After you’ve talked to a few lenders and decided on the best one for you, ask for a pre-approval letter. This letter puts you in a better position later on in the home buying process when you’re making an offer and ensures you’re only looking at homes you can afford.
5. Pick your realtor
There are a lot of moving parts to the home buying process so it’s helpful to have an expert with you who’s been through the process before. That’s where your realtor comes in.
You’ll want to find someone who you feel comfortable working with as you may be working with this person for a few months. A good realtor will listen to your needs and work on your behalf to find you the best possible home at the best price. They’ll also help guide you through all the required paperwork and coordinate between the different parties involved.
To find a realtor who will work for you, start by talking to trusted friends and family who have purchased homes. This is one area where it’s best to find a referral. You can also search online for reputable realtors in your area. You may have heard of Zillow for finding homes, but Zillow also allows people to post realtor reviews. Use online reviews and personal anecdotes to decide on your realtor.
6. Shop for houses!
Here comes the fun part. Start looking for your home!
You probably already have an idea of what you want your home to look like. But you’ll want to separate what you’re looking for into two categories: “must haves” and “nice to haves.” Once you do this, you can work with your realtor to determine what’s realistic within your price range in your specific market.
Your realtor is going to send you possible listings from their searches but you should also feel comfortable looking on your own. When looking at homes, you’ll want to consider not only the features in the home but also the area where the home is located. Take a look at where the closest grocery store or park is, or whether or not the home is part of a HOA/POA. Make sure to visit the neighborhood at different times of the day to get a better sense of what living in the neighborhood would actually be like. Trulia and Zillow are great websites for checking out home listings along with the Multiple Listing Service (MLS) your realtor uses since they provide additional information such as school zones and crime rates.Taking all of this into account will help you find the right home for you.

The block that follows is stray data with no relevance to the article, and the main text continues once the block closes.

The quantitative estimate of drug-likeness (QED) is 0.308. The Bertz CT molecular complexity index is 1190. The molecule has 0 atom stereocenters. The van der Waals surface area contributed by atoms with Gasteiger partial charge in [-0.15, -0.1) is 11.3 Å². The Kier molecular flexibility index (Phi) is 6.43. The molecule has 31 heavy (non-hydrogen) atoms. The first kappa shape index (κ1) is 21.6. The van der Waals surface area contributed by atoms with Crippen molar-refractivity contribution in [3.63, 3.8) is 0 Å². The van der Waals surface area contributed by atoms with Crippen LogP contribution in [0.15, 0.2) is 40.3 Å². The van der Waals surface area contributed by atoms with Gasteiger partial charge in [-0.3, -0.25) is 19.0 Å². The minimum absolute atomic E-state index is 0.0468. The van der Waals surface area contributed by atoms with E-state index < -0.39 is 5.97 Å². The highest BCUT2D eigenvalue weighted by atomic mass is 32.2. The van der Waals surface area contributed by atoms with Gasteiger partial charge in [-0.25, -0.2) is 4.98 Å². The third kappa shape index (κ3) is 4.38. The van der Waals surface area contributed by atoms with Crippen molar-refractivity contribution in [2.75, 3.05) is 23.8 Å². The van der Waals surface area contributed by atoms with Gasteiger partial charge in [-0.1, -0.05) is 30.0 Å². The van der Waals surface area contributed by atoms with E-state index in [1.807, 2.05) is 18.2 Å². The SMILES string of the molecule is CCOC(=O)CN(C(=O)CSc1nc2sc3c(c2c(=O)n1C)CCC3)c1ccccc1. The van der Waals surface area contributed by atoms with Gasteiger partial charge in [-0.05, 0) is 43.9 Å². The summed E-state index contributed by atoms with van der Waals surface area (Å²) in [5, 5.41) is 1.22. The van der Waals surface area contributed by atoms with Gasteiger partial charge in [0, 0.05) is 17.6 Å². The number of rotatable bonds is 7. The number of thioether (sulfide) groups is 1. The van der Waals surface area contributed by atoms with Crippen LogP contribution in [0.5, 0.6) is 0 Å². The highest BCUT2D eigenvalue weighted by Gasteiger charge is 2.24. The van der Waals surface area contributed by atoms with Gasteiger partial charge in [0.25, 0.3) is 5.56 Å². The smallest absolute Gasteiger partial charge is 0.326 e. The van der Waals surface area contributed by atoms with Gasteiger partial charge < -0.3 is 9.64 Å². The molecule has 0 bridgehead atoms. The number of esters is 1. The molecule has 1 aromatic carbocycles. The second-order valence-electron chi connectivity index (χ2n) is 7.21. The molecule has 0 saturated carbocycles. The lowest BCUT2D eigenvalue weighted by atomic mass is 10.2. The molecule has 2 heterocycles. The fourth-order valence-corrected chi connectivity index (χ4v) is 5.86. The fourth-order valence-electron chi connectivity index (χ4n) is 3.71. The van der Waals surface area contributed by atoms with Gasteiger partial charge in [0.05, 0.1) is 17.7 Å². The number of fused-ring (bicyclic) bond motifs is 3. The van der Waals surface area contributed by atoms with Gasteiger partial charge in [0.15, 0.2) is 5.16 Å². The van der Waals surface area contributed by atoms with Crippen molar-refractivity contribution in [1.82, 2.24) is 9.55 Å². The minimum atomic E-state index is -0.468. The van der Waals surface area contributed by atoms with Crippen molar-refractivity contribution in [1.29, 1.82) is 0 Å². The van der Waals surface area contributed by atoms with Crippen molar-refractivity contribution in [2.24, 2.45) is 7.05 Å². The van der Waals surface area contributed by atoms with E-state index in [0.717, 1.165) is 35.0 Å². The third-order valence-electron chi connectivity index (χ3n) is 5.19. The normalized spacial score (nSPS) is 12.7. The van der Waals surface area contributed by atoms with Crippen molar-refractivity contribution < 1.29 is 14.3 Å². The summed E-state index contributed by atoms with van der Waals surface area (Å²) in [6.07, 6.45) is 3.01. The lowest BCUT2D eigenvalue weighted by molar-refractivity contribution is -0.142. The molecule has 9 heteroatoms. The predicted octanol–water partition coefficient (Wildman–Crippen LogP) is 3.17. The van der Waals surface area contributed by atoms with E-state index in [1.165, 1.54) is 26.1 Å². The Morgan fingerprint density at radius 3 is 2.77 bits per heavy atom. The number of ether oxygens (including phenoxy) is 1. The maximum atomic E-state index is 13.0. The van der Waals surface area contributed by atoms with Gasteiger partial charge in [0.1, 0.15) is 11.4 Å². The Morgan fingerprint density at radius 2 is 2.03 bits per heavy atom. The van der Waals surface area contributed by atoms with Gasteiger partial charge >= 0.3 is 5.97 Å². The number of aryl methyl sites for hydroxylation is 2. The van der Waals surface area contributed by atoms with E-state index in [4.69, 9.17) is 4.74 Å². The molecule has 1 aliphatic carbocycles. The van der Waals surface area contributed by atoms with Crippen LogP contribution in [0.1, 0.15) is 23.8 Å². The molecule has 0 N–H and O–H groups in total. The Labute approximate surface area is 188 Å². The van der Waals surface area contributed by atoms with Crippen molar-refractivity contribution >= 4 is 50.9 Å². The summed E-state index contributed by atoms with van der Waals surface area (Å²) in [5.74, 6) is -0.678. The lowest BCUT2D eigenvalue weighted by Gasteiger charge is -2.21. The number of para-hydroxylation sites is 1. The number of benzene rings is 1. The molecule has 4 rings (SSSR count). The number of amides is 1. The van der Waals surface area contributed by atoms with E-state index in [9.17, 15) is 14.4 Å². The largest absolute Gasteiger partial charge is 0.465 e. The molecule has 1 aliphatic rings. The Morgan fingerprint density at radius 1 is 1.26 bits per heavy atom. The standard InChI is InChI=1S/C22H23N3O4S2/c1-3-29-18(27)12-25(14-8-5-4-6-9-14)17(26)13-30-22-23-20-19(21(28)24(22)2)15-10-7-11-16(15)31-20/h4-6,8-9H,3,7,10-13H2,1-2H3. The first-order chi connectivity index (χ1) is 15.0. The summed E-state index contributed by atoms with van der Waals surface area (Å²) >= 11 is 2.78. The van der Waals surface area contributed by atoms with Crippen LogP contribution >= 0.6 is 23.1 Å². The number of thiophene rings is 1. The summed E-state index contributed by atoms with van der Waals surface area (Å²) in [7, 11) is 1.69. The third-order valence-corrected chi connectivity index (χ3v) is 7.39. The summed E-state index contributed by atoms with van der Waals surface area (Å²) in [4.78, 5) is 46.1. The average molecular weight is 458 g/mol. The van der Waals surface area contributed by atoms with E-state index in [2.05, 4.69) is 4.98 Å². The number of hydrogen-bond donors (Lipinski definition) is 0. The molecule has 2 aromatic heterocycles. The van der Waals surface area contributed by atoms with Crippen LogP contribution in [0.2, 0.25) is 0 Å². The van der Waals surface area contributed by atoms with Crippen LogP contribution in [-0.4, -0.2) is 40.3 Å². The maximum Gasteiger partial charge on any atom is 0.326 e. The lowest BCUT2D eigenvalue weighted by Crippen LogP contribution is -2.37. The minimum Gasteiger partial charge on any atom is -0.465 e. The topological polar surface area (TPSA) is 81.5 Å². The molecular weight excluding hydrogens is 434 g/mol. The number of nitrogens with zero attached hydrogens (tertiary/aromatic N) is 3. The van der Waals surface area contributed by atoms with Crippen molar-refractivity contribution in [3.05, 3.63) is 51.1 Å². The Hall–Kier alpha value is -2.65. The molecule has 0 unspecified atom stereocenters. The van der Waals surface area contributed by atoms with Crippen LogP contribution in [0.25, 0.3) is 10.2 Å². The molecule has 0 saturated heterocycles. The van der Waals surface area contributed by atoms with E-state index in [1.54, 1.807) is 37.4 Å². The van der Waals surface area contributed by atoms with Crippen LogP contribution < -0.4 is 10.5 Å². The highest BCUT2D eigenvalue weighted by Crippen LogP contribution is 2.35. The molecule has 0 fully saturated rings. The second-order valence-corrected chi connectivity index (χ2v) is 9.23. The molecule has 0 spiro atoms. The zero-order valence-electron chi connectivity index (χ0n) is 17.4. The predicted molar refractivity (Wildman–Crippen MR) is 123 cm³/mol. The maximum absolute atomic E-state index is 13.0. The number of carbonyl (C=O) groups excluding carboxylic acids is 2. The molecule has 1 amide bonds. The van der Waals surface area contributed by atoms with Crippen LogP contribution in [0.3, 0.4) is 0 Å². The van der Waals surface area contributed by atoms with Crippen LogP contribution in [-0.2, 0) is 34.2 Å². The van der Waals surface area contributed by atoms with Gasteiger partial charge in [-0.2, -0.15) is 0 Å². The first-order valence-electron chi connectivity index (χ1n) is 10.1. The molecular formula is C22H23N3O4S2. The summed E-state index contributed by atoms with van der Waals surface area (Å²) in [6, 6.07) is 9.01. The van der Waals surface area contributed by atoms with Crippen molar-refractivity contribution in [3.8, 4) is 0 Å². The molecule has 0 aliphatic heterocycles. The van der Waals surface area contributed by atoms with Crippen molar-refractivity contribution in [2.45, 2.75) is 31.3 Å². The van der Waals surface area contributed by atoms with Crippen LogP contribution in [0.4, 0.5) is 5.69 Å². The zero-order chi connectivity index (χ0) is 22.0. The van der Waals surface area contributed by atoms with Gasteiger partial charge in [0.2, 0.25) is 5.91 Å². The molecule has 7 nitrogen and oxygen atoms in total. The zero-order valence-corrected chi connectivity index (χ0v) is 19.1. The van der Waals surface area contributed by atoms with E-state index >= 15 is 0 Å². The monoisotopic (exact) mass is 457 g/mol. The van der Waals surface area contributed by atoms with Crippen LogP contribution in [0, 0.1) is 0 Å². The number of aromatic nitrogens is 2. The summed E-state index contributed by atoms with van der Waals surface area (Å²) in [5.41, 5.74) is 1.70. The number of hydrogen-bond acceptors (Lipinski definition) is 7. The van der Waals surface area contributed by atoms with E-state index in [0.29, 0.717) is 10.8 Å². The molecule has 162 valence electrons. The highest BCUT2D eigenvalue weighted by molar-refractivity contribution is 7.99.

7. Make an offer
Once you’ve found a house that you like in your price range, work with your realtor to put in an offer to purchase the house. This is where your down payment and pre-approval letter come in. You may think your mortgage lender is the only one who cares about your down payment but sellers are also interested in what kind of financing you have. Sellers don’t want to waste time talking to buyers who aren’t serious or can’t obtain the financing needed to purchase. By having your pre-approval letter and down payment, you’re showing that you’re a serious buyer who is ready to make a purchase which makes your offer more attractive.
As part of your offer you’ll need to put down an EMD. Not to be confused with Emergency Department, an EMD is your Earnest Money Deposit. It’s essentially money that you put down to show that you’re a serious buyer. If you put in an offer and then back out for no explicable reason, the seller gets to keep your EMD. If your offer is accepted though, your EMD goes towards your closing costs.
You’ll likely go back and forth a few times with the seller before you settle on a final purchase price. Work with your realtor on making the best counter offers.
8. Find a title/escrow agent
Congratulations on finding a home! Now comes the paperwork and deadlines. Up until now, you were probably working at your own pace. Once you have an offer accepted and a contract signed though, you’ll likely need to adhere to strict timelines. Your realtor will help you prioritize specific next steps based on your contract.
As part of your final proceedings, you will need to have a title/escrow agent. The responsibility of the title/escrow agent is to perform a search to ensure that the individual selling the house has the legal right to do so and to carry out the legal transfer of ownership from the seller to the buyer. They are also responsible for handling the transfer of money between the various parties. If the agent isn’t specified by the seller, you’ll need to decide who will perform those duties for you.
As with mortgage lenders, you’ll want to search for the best price and service. Ask your realtor for recommendations as well as your mortgage lender. Also look online for reviews. You’ll have to find a title/escrow agent quickly after signing your contract in order to give them time to perform their search and prepare the necessary paperwork.
Once you have decided on an agent, they’ll provide you with a Closing Disclosure that outlines exactly how much you’ll need to pay in order to purchase the house. You will receive this a few days before your closing date. Work with your title/escrow agent on the best way to transfer the funds.